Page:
Dion D’souza talks about E.V. Ramakrishnan’s Tips for Living in an Expanding Universe (Poetrywala, 2018) and shows how it has acquired even more relevance today.
In Woody Allen’s Annie Hall (1977), the protagonist Alvy Singer, having found out as a child that our universe is expanding, decides to give up mundane activities like his homework. What’s the point, he demands petulantly, if it’s just going to blow up one fine day? (The universe, that is, not his homework.) And suppose one could travel into and back in cinema time (as the older and heartbroken Alvy does in the film) and slip the boy a copy of EV Ramakrishnan’s Tips for Living in an Expanding Universe, would that in any way serve to ease his anxiety? I doubt it. But what I can vouch for is the fact that Alvy’s excuses for not turning in his assignments would have been more innovative than the standard go-to of an unruly pet’s voracious appetite.
But, man of wavering faith as I may be, why, in this particular case, do I doubt? To put it simply, the vision of a capricious universe that Ramakrishnan offers us is not very reassuring: one where “nothing is permanent, only sorrows and stories” (‘Local Gods’) and “the end [is] always imminent/but the narrative, like a coroner’s/report on a mass suicide, drags on” (‘To a Writer in Exile’). Reality and identity are in a state of flux; and violence, disease or a natural calamity can at any moment rip through our fragile and illusory sense of order and stability. However, this is a vision we must face up to of necessity. (And have now been forced to…thanks, 2020!)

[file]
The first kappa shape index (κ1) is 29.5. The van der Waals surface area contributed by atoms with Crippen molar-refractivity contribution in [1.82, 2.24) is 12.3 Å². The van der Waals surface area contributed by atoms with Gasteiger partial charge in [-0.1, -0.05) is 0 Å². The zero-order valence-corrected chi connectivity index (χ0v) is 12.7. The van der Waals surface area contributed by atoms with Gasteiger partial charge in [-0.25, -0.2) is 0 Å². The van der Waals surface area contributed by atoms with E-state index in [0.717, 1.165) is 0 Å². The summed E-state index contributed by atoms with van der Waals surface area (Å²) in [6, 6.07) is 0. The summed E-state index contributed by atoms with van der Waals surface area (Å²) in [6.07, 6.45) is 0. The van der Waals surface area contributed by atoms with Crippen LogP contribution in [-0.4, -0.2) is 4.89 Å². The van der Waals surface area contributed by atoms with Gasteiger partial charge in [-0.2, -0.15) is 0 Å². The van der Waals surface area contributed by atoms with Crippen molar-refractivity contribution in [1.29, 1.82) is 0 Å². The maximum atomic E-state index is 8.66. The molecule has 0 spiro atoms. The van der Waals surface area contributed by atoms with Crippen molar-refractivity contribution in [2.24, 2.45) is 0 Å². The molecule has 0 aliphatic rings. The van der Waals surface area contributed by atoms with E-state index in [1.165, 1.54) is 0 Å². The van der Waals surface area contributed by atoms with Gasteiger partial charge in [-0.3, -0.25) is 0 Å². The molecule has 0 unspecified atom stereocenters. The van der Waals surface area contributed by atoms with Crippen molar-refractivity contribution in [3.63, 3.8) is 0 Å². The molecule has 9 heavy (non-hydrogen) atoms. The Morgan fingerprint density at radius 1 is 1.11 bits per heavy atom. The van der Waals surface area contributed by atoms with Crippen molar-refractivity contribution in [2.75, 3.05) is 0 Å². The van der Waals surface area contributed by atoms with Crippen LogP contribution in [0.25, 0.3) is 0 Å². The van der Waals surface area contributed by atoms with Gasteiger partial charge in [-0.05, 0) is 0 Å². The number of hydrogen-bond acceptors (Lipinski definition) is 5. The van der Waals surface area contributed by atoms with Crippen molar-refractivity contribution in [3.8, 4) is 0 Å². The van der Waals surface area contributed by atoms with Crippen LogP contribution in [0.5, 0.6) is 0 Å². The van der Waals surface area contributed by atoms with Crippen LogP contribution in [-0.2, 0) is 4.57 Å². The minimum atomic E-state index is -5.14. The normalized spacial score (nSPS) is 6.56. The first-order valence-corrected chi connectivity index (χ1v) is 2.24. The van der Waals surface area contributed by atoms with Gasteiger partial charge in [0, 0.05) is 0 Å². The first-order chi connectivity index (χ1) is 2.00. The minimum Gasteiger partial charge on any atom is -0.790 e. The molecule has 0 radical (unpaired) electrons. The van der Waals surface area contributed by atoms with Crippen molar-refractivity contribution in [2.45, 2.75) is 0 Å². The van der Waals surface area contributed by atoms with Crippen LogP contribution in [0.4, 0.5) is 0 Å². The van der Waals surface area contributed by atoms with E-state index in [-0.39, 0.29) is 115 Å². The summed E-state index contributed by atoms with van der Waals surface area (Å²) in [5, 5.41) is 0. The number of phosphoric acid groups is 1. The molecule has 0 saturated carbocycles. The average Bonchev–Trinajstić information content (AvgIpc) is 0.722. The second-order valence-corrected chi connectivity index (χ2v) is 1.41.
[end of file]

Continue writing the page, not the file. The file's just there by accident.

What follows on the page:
An exclusive excerpt from Fractured Forest, Quartzite City by Thomas Crowley, jointly published by SAGE Publications and Yoda Press under the Yoda-SAGE Select imprint. (Published in September2020)
Spirits: Transcendence, Sacred and Secular
Love of marijuana is yet another commonality linking the Sufis to the yogis. In many of the tantric texts, the virtues of the intoxicating plant are extolled. One text avers that marijuana is essential to ecstasy. The plant is referred to as “victory” and “Gorakhnath’s root”.And, as Sufis gather at Qutb Sahib’s shrine to smoke, sway and (occasionally) scream and shout, groups of Nath Siddhas convene close by, on the northern edges of Sanjay Van, where three Gorakhnath Mandirs have been erected.
One of these temples, by far the biggest, adjoins the main road and regularly holds large gatherings, culminating in a biannual mela that draws significant crowds. The smallest of the temples, by contrast, is just a low brick wall surrounding several idols, protected by a solitary priest who sleeps beside the temple in a makeshift tent. The third temple combines the remoteness of the small mandir with the sociality of the big one. It is set back, away from the paved roads, in the midst of the jungle of Sanjay Van. It houses a small community of Nath yogis, who receive regular visits from devout Hindus residing in the nearby neighborhoods.
I have a habit of staring at horizontal lines. Railway tracks always fascinate me.
These railway lines which align trains, crisscrossing and bisecting each other in their paths, are made of the metal – iron. It seems to be yesterday my father had tutored me on the need for a man to be made of iron, so as to overcome the pitfalls that life brings in its wake.
“You’ll never know the truth, son of mine! But when you’ll reach an age, when reflection and contemplation become your only activities, then you’ll realize that you’ve indeed come a long way.”